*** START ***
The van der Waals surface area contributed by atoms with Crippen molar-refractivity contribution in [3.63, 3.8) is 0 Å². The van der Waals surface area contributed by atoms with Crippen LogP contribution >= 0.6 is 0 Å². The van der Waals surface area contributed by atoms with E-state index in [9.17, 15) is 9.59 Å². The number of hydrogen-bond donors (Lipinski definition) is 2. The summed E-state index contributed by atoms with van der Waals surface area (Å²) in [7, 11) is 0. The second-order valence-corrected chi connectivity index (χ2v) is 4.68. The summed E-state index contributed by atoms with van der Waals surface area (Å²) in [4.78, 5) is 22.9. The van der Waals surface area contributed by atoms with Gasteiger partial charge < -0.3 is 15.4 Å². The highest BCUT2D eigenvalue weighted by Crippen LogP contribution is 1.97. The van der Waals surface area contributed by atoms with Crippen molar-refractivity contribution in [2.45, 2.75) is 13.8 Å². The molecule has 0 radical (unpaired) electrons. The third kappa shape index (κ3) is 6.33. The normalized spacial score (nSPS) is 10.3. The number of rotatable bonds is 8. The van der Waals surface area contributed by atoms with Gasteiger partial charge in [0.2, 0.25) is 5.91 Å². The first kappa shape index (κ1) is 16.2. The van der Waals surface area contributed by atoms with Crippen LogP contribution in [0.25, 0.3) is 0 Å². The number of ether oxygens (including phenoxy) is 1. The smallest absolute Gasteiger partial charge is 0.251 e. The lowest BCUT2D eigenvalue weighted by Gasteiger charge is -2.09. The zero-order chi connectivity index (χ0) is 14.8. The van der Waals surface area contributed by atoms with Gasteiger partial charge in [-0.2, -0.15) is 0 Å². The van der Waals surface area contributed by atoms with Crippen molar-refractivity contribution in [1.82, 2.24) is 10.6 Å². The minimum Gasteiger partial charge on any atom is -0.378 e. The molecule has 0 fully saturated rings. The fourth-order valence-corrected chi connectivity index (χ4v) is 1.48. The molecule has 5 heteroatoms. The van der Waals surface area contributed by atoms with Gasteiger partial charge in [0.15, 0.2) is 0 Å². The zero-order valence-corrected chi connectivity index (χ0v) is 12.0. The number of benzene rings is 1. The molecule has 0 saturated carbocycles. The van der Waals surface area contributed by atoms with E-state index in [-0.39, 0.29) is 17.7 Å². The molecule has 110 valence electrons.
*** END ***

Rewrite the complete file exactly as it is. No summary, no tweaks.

The van der Waals surface area contributed by atoms with Crippen molar-refractivity contribution in [3.63, 3.8) is 0 Å². The van der Waals surface area contributed by atoms with Crippen LogP contribution >= 0.6 is 0 Å². The van der Waals surface area contributed by atoms with E-state index in [9.17, 15) is 9.59 Å². The number of hydrogen-bond donors (Lipinski definition) is 2. The summed E-state index contributed by atoms with van der Waals surface area (Å²) in [7, 11) is 0. The second-order valence-corrected chi connectivity index (χ2v) is 4.68. The summed E-state index contributed by atoms with van der Waals surface area (Å²) in [4.78, 5) is 22.9. The van der Waals surface area contributed by atoms with Gasteiger partial charge < -0.3 is 15.4 Å². The highest BCUT2D eigenvalue weighted by Crippen LogP contribution is 1.97. The van der Waals surface area contributed by atoms with Crippen molar-refractivity contribution in [2.45, 2.75) is 13.8 Å². The molecule has 0 radical (unpaired) electrons. The third kappa shape index (κ3) is 6.33. The normalized spacial score (nSPS) is 10.3. The number of rotatable bonds is 8. The van der Waals surface area contributed by atoms with Gasteiger partial charge in [0.2, 0.25) is 5.91 Å². The first kappa shape index (κ1) is 16.2. The van der Waals surface area contributed by atoms with Crippen LogP contribution in [0.25, 0.3) is 0 Å². The number of ether oxygens (including phenoxy) is 1. The smallest absolute Gasteiger partial charge is 0.251 e. The lowest BCUT2D eigenvalue weighted by Gasteiger charge is -2.09. The zero-order chi connectivity index (χ0) is 14.8. The van der Waals surface area contributed by atoms with Gasteiger partial charge in [-0.2, -0.15) is 0 Å². The van der Waals surface area contributed by atoms with Crippen molar-refractivity contribution in [1.82, 2.24) is 10.6 Å². The minimum Gasteiger partial charge on any atom is -0.378 e. The molecule has 0 fully saturated rings. The fourth-order valence-corrected chi connectivity index (χ4v) is 1.48. The molecule has 5 heteroatoms. The van der Waals surface area contributed by atoms with Gasteiger partial charge in [0.15, 0.2) is 0 Å². The zero-order valence-corrected chi connectivity index (χ0v) is 12.0. The number of benzene rings is 1. The molecule has 0 saturated carbocycles. The van der Waals surface area contributed by atoms with E-state index in [-0.39, 0.29) is 17.7 Å². The molecule has 110 valence electrons.